Bill Introduced to Make Lynching a Federal Crime

By Frederick H. Lowe

Three African-American U.S. Senators have introduced a bill in Congress that if passed and signed into law would make lynching a federal crime. It is similar to legislation introduced earlier this month in the House  by U.S. Rep. Bobby Rush (D., Illinois).

Senators Cory Booker (D., N.J.), Kamala Harris (D., California) and Tim Scott (R., South Carolina),  on Friday introduced the “Justice for Victims of Lynching Act 2018.” The legislation would make lynching punishable as a hate crime.

Gov Track, which keeps track of legislation, does not have a record of the legislation. The  proposed law  also does not have a Senate bill number.

The lawmakers introduced the legislation after The National Memorial for Peace and Justice and the Legacy Museum opened in April.

The museum, which is based in Montgomery, Alabama,  is a memorial to the 4,400 black men, women and children lynched  between 1877 and 1950 in 12 Southern states.

Lynching in Duluth, Minnesota, in  1920. A white woman accused the men of rape, but an examination by a physician showed she had not been raped.

Lynchings also occurred in Nebraska, Indiana and Minnesota. Lynching were public events and white families sometimes held picnics to celebrate the murders of black men, women and children.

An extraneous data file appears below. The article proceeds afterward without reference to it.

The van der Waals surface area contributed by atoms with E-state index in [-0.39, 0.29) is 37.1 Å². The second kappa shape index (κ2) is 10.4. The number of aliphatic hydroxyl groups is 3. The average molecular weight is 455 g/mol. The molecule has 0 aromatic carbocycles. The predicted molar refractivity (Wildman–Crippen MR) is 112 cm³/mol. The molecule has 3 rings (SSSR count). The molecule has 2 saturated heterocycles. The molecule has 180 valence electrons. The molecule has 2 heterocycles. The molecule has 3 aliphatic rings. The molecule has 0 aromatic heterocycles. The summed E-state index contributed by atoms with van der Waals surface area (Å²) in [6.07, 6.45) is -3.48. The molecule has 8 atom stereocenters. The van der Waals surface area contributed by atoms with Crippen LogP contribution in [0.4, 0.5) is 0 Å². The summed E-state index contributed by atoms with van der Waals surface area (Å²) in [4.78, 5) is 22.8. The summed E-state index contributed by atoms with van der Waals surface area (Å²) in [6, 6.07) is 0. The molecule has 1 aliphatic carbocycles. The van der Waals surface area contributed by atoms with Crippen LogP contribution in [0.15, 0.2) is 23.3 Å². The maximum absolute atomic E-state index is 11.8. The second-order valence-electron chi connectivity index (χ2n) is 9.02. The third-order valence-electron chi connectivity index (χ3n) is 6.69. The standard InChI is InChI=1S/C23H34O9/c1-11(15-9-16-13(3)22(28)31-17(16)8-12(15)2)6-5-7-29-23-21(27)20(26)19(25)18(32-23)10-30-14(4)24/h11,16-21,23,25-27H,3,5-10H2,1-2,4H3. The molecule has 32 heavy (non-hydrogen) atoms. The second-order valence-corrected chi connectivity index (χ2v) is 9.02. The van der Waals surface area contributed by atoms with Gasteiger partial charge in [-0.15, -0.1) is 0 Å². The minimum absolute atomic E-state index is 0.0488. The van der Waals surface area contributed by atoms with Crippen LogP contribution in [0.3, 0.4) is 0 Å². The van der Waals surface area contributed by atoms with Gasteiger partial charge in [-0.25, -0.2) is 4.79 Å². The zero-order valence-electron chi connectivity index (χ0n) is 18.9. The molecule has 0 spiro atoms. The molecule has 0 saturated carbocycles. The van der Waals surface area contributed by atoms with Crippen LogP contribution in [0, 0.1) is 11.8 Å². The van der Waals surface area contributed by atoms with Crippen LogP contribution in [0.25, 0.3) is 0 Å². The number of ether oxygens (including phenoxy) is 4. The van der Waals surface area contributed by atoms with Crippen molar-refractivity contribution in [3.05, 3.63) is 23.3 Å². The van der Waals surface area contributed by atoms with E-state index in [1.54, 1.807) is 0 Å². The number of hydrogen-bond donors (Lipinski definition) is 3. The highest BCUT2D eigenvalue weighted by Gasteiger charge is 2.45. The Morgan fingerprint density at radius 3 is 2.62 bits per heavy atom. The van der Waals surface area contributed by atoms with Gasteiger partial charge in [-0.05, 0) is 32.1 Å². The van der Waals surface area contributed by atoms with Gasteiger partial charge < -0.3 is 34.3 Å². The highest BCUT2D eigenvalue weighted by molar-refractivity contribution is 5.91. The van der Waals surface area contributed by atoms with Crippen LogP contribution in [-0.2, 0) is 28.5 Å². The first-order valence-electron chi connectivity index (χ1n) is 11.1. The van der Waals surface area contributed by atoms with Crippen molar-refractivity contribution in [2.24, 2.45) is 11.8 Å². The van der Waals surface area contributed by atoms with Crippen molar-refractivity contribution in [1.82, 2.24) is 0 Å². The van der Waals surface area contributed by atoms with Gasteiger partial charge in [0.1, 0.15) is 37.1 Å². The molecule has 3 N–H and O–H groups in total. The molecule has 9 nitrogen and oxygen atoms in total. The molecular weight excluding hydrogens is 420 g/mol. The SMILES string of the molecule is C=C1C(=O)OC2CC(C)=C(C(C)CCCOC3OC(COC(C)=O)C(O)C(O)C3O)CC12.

Lynchings didn’t  just include hanging people without benefit of a trial, they   also involved burning blacks at the stake. And as victims pleaded for mercy,  happy onlookers cut  off their fingers, hands, heads and in the case of men their pensis.

Tuskegee University keeps a record of lynching victims, and the book “At The Hands of Persons Unknown: Lynching of Black America” is an authoritative work on the terrorist murders of black people.

Philip Dray, the book’s author, said the 1964 murders of  James Chaney,  Andrew Goodman and Michael Schwerner, civil rights workers who were shot to death by the Klu Klux Klan and police and buried in an earthen grave in Neshoba County, Mississippi, was the last lynching in which a white mob collaborated with the police. Normally, law enforcement never investigated lynchings although the names of the murderers were well known.

It was also first time the federal government, since Reconstruction, investigated a lynching case in the South and secured convictions. Tuskegee University reported that the main years of lynching occurred between 1890 to 1937.

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